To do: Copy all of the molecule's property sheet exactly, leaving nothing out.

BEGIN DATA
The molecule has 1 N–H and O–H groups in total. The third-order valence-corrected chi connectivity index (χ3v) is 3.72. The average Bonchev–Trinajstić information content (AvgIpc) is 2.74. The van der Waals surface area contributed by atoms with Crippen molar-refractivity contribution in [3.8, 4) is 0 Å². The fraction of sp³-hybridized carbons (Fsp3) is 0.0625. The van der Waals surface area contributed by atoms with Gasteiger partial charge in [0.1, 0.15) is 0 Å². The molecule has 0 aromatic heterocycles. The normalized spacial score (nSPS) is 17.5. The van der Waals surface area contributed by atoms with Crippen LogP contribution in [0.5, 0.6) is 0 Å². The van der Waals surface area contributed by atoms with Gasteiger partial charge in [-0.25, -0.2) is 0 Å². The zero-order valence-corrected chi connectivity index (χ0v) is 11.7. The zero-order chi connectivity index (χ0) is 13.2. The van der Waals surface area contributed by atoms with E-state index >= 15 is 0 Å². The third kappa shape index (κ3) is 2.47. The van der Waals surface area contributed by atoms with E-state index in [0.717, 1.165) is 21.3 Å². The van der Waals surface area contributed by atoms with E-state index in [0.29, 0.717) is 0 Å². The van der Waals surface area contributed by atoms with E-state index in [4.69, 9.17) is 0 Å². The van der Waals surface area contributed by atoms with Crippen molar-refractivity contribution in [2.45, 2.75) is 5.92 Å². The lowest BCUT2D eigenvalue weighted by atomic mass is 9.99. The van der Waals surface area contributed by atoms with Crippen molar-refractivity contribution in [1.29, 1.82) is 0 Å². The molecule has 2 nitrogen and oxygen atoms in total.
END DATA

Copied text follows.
The molecule has 1 N–H and O–H groups in total. The third-order valence-corrected chi connectivity index (χ3v) is 3.72. The average Bonchev–Trinajstić information content (AvgIpc) is 2.74. The van der Waals surface area contributed by atoms with Crippen molar-refractivity contribution in [3.8, 4) is 0 Å². The fraction of sp³-hybridized carbons (Fsp3) is 0.0625. The van der Waals surface area contributed by atoms with Gasteiger partial charge in [0.1, 0.15) is 0 Å². The molecule has 0 aromatic heterocycles. The normalized spacial score (nSPS) is 17.5. The van der Waals surface area contributed by atoms with Crippen LogP contribution in [0.5, 0.6) is 0 Å². The van der Waals surface area contributed by atoms with Gasteiger partial charge in [-0.25, -0.2) is 0 Å². The zero-order valence-corrected chi connectivity index (χ0v) is 11.7. The zero-order chi connectivity index (χ0) is 13.2. The van der Waals surface area contributed by atoms with E-state index >= 15 is 0 Å². The third kappa shape index (κ3) is 2.47. The van der Waals surface area contributed by atoms with E-state index in [0.717, 1.165) is 21.3 Å². The van der Waals surface area contributed by atoms with E-state index in [0.29, 0.717) is 0 Å². The van der Waals surface area contributed by atoms with E-state index in [4.69, 9.17) is 0 Å². The van der Waals surface area contributed by atoms with Crippen molar-refractivity contribution in [2.45, 2.75) is 5.92 Å². The lowest BCUT2D eigenvalue weighted by atomic mass is 9.99. The van der Waals surface area contributed by atoms with Crippen molar-refractivity contribution in [1.29, 1.82) is 0 Å². The molecule has 2 nitrogen and oxygen atoms in total.